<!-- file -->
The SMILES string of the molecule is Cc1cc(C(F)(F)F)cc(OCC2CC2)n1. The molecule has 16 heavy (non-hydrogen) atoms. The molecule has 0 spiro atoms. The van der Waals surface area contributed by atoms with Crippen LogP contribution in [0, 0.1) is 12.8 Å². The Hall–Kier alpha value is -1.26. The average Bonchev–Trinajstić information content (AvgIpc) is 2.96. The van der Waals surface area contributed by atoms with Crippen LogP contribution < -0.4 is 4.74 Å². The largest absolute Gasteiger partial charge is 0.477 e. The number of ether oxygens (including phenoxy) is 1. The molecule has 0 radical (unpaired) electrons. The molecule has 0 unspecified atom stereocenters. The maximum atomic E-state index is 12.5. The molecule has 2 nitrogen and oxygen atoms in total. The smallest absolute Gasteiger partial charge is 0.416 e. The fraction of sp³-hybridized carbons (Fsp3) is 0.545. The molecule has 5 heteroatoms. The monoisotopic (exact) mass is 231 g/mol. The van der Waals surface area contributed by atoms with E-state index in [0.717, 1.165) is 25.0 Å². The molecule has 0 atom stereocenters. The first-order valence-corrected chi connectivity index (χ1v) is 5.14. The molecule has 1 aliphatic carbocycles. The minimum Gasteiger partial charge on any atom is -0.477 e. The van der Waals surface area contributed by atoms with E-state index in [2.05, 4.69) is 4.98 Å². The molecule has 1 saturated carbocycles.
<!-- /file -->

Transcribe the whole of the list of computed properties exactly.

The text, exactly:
The SMILES string of the molecule is Cc1cc(C(F)(F)F)cc(OCC2CC2)n1. The molecule has 16 heavy (non-hydrogen) atoms. The molecule has 0 spiro atoms. The van der Waals surface area contributed by atoms with Crippen LogP contribution in [0, 0.1) is 12.8 Å². The Hall–Kier alpha value is -1.26. The average Bonchev–Trinajstić information content (AvgIpc) is 2.96. The van der Waals surface area contributed by atoms with Crippen LogP contribution < -0.4 is 4.74 Å². The largest absolute Gasteiger partial charge is 0.477 e. The number of ether oxygens (including phenoxy) is 1. The molecule has 0 radical (unpaired) electrons. The molecule has 0 unspecified atom stereocenters. The maximum atomic E-state index is 12.5. The molecule has 2 nitrogen and oxygen atoms in total. The smallest absolute Gasteiger partial charge is 0.416 e. The fraction of sp³-hybridized carbons (Fsp3) is 0.545. The molecule has 5 heteroatoms. The monoisotopic (exact) mass is 231 g/mol. The van der Waals surface area contributed by atoms with E-state index in [0.717, 1.165) is 25.0 Å². The molecule has 0 atom stereocenters. The first-order valence-corrected chi connectivity index (χ1v) is 5.14. The molecule has 1 aliphatic carbocycles. The minimum Gasteiger partial charge on any atom is -0.477 e. The van der Waals surface area contributed by atoms with E-state index in [2.05, 4.69) is 4.98 Å². The molecule has 1 saturated carbocycles.